Articles | Volume 8, issue 10
Atmos. Meas. Tech., 8, 4215–4230, 2015
Atmos. Meas. Tech., 8, 4215–4230, 2015

Research article 13 Oct 2015

Research article | 13 Oct 2015

Error estimation for localized signal properties: application to atmospheric mixing height retrievals

G. Biavati, D. G. Feist, C. Gerbig, and R. Kretschmer G. Biavati et al.
  • Max Planck Institute for Biogeochemistry, Jena, Germany

Abstract. The mixing height is a key parameter for many applications that relate surface–atmosphere exchange fluxes to atmospheric mixing ratios, e.g., in atmospheric transport modeling of pollutants. The mixing height can be estimated with various methods: profile measurements from radiosondes as well as remote sensing (e.g., optical backscatter measurements). For quantitative applications, it is important to estimate not only the mixing height itself but also the uncertainty associated with this estimate. However, classical error propagation typically fails on mixing height estimates that use thresholds in vertical profiles of some measured or measurement-derived quantity. Therefore, we propose a method to estimate the uncertainty of an estimation of the mixing height. The uncertainty we calculate is related not to the physics of the boundary layer (e.g., entrainment zone thickness) but to the quality of the analyzed signals. The method relies on the concept of statistical confidence and on the knowledge of the measurement errors. It can also be applied to problems outside atmospheric mixing height retrievals where properties have to be assigned to a specific position, e.g., the location of a local extreme.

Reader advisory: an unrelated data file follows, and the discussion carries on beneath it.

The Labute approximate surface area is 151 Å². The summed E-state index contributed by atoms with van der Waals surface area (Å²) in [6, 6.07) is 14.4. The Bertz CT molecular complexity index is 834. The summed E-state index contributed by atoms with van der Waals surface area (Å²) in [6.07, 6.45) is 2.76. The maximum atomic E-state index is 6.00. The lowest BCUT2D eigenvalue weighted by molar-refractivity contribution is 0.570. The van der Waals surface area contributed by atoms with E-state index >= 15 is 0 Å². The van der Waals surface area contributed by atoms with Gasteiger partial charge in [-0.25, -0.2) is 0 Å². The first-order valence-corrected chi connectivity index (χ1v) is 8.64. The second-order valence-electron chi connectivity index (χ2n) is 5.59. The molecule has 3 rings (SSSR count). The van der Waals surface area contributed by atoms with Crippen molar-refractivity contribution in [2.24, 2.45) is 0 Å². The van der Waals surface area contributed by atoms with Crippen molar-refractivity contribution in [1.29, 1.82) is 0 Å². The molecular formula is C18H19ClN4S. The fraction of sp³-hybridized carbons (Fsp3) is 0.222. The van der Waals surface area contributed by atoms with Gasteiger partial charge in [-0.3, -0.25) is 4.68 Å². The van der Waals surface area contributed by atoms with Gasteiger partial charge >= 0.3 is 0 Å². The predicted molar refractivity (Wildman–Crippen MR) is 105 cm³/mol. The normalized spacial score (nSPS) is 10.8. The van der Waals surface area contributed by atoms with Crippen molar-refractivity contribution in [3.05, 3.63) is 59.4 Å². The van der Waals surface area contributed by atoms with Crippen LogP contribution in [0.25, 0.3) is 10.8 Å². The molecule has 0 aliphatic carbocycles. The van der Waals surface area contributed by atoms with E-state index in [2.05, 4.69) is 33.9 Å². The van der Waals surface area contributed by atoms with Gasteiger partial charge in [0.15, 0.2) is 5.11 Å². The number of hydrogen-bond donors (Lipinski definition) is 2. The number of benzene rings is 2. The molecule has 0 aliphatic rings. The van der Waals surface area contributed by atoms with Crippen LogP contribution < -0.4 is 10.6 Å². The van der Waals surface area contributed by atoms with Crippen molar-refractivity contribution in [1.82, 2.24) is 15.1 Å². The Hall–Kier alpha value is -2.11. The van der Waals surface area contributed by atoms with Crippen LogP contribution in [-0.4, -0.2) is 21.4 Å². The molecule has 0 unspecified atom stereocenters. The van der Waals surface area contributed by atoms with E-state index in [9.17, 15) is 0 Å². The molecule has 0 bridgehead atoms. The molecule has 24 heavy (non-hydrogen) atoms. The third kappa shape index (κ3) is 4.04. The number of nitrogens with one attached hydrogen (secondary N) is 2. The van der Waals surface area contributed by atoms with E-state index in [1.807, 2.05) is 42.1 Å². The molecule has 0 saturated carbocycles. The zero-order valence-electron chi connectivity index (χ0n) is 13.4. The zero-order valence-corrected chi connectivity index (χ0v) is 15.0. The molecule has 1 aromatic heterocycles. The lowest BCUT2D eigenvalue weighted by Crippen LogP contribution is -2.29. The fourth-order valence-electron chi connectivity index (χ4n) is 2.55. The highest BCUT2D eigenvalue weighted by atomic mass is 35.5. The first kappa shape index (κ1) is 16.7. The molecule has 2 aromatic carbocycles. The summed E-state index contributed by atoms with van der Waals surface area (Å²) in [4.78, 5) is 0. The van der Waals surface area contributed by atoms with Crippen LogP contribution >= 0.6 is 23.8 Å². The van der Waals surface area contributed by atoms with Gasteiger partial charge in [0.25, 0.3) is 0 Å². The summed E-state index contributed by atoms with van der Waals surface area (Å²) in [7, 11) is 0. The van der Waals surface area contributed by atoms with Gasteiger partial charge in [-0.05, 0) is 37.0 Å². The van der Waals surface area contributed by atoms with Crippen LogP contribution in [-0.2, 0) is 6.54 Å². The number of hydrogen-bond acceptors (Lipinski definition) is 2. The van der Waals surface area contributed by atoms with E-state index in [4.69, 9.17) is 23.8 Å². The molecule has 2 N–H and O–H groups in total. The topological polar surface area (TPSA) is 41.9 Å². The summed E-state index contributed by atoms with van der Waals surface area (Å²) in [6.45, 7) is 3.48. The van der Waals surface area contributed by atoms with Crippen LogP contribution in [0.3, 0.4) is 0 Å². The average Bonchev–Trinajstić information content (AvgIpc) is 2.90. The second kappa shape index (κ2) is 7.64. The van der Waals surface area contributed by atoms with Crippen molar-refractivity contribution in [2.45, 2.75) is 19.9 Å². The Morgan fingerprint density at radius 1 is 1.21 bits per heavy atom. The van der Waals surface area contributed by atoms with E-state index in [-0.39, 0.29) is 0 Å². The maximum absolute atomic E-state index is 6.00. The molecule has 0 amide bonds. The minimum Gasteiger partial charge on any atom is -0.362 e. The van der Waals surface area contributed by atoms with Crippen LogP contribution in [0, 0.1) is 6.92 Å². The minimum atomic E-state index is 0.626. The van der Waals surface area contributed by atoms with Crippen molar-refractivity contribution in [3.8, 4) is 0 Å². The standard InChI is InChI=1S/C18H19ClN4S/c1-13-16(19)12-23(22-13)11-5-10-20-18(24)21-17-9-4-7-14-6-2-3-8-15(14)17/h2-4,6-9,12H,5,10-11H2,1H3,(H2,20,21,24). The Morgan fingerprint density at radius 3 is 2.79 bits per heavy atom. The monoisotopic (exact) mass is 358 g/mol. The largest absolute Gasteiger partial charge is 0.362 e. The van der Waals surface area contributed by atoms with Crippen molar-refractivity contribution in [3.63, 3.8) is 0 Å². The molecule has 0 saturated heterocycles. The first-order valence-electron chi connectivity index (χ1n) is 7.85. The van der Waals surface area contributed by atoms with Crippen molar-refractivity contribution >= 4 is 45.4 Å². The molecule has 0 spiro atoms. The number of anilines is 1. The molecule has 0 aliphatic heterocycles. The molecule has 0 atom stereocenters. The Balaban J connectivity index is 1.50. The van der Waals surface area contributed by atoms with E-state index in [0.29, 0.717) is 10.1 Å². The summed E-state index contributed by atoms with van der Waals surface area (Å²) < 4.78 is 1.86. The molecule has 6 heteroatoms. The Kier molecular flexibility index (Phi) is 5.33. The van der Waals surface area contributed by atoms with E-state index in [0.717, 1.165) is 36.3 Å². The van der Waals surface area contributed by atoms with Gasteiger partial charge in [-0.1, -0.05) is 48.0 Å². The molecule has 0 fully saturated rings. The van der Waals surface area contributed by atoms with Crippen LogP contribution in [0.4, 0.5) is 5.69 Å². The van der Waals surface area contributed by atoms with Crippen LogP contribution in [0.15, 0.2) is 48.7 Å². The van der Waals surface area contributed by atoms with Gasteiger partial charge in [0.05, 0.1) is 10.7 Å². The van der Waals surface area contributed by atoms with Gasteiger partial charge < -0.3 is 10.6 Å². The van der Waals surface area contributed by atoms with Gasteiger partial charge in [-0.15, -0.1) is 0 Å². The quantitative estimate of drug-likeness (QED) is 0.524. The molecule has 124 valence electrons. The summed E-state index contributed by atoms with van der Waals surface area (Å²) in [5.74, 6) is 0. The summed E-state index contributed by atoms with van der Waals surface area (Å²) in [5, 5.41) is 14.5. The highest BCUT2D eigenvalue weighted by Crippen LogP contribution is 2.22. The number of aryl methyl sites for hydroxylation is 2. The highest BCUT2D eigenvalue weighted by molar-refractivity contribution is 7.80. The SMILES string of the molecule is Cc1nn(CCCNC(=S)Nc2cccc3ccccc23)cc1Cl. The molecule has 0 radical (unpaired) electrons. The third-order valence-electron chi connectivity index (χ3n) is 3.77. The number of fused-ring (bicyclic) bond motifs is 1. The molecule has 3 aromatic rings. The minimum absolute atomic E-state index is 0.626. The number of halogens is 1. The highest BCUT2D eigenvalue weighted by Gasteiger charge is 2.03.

Short summary
The goal of this work is to present a method that can be used to estimate the uncertainty for a singular estimate for the mixing height. It is defined here as the localization error. The method is based on the actual signal (radiosonde) and its measurement errors, ant it does not consider the physics causing the signal. It can be applied to all kind of signals and algorithm when standard error propagation cannot be used to asses the uncertainty of a location of a localized property.